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## Convex function & limit

Suppose $f: [0,\infty) \to \mathbb{R}$ is convex and differentiable with $\lim\limits_{x\to \infty} \frac{f(x)}{x}=\ell \in \mathbb{R}$. Prove that $\lim\limits_{x \to \infty} f^\prime (x)=\ell$.
Solution: Since $f$ is convex, its derivative is increasing, therefore, $\exists \lim_{n\to \infty}f'(x)=\ell'$.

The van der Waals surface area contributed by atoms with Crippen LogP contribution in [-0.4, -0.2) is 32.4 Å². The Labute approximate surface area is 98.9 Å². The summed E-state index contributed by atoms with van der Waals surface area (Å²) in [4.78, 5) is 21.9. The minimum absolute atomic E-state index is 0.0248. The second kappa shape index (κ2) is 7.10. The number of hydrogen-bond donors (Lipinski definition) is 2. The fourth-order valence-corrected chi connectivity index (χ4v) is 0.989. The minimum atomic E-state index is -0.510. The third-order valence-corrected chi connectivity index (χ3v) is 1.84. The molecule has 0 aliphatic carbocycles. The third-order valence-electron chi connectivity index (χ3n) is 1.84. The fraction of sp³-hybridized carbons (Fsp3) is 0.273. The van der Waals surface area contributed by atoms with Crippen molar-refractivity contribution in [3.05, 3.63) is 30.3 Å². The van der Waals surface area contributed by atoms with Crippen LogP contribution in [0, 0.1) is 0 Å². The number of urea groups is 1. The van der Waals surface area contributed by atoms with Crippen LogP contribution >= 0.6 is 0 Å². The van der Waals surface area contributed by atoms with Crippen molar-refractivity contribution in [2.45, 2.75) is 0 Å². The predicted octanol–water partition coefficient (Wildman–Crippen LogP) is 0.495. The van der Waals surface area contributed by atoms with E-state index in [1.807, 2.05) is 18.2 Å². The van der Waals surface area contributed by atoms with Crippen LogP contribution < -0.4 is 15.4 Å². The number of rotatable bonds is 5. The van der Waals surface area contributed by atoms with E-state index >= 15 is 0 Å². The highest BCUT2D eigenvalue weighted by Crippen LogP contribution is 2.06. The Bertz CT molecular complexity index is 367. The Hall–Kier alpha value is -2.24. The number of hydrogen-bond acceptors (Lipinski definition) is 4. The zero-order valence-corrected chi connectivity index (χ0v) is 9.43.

By the definition of the limit we have that for any $\varepsilon >0$ there exists $x_0 >0$ such that for any $x >x_0$ we have $(\ell-\varepsilon)x < f(x) \ell$ there exists $x_0>0$ and $\varepsilon>0$ such that for any $x>x_0$ we have $f^\prime(x) > \ell+2\varepsilon$. Therefore $g(x)=f(x)-(\ell+\varepsilon)x$ is strictly increasing, but is bounded above by 0 and $g'(x)>\varepsilon ,\ \forall x \geq x_0$ large enough. This means that $g(x)> \varepsilon x +g(x_0),\ \forall x \geq x_0$, which means that $\lim_{n\to \infty} g(x)=\infty$. This contradicts $g(x)<0,\ x \geq x_0$. The case $\ell^\prime < \ell$ is solved in a similar way